An intro to Andros

Map of Andros showing where we've visited in our first three weeks here
Map of Andros showing where we’ve visited in our first three weeks here
We haven’t had much time to tour the island because of our heavy work schedule so I don’t have many photos to show you. There are a few of the main town of Andros, Chora here, showing the Venetian influence on this town. In future posts, I’ll show you some more images of our travels around the island.

The map at right shows the places we have been in our three weeks here so far: Gavrio, the port at which we arrived on the island; Batsi, where we are staying; Stavropeda, where we usually park the vans and from where we walk down to Zagora; Zagora; the capital, Andros (Chora – meaning ‘centre’), Ano Aprovato (where we attended the Tsipouro Feast), Paleopolis (we visited the Paleopolis Archaeological Museum at Paleopolis, a specially arranged excursion, on our way to work last Saturday 3 November). On Sunday 4 November, most of us went on an excursion in our two vans to Korthi, where we had coffee, and then drove west across the fertile valley of Korthi to Andros (Chora) for lunch (some photos coming in future posts).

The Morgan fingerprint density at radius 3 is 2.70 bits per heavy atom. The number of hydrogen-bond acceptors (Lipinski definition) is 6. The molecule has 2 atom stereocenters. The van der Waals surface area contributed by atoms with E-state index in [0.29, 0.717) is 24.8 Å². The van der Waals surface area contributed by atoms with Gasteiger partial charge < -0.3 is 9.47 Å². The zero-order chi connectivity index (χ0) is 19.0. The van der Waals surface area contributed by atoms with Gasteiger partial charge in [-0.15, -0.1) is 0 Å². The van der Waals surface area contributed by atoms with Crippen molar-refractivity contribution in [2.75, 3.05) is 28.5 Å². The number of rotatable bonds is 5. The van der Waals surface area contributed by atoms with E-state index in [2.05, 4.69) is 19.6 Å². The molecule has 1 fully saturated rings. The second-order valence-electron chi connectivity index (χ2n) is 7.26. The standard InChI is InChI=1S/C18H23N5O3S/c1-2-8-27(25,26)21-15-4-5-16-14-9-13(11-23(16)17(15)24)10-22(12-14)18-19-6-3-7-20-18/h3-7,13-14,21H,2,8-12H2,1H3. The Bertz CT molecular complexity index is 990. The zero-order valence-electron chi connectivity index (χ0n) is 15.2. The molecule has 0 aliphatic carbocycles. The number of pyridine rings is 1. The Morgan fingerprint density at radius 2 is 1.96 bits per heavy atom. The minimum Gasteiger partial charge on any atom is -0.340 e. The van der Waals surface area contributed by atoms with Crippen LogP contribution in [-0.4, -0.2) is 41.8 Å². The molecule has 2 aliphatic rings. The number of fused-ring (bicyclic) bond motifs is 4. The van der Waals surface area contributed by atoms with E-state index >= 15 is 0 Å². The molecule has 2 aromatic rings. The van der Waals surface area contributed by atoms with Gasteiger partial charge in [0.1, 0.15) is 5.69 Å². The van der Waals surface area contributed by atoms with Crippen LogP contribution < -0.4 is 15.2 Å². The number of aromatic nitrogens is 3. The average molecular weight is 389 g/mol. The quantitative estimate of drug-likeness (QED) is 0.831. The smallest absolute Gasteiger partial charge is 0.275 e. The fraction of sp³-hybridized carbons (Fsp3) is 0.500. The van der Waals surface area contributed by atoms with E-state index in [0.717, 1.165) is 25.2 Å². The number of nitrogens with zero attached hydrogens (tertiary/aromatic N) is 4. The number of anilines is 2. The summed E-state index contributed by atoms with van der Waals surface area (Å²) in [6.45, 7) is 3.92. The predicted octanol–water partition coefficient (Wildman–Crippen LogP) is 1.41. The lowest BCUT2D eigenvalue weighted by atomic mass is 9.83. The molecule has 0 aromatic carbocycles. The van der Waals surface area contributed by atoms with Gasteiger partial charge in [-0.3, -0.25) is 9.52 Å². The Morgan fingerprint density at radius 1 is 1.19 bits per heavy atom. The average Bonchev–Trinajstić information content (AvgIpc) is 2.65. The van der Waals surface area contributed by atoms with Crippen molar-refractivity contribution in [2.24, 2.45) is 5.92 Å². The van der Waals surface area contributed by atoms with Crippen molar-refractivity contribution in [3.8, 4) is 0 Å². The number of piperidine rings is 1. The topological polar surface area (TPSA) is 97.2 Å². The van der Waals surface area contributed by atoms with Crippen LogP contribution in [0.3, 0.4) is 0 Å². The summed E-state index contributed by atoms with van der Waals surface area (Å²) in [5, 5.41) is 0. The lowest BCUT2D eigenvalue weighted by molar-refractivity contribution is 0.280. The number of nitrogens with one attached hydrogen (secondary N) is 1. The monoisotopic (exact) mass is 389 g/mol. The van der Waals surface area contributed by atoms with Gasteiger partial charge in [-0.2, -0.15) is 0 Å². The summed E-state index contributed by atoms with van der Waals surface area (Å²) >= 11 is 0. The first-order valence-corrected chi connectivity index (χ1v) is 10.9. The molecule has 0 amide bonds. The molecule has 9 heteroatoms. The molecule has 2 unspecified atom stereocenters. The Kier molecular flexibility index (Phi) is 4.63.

For those of you not familiar with the geography of this part of the world, here’s a start with a Google map of the Cycladic Islands, of which Andros is the most northern. It is unmarked at this magnification (you will see it when you enlarge the map). Andros is just north-west of the island of Tinos, which is marked.

View Larger Map

Andros is the closest Cycladic island to Athens – an hour-and-a-half away by fast ferry, two-and-a-half hours away by the slower, larger ferry that also transports vehicles.

There are approximately 7000 people living on Andros – but this number swells significantly in the warmer months as visitors come to holiday. There are few international tourists – mostly holiday-makers and weekenders from Athens.

This means you get a better experience of authentic Greek island life on Andros than some of the other Greek islands more popular with international tourists.

Greek hospitality on Andros has been warm and friendly everywhere we have been – in restaurants, cafes, museums and shops. I look forward to sharing more of this with you in future posts.

Approaching Andros (Chora), having driven from Korthi
Approaching Andros (Chora), having driven from Korthi © PHM; photo by Paul Donnelly

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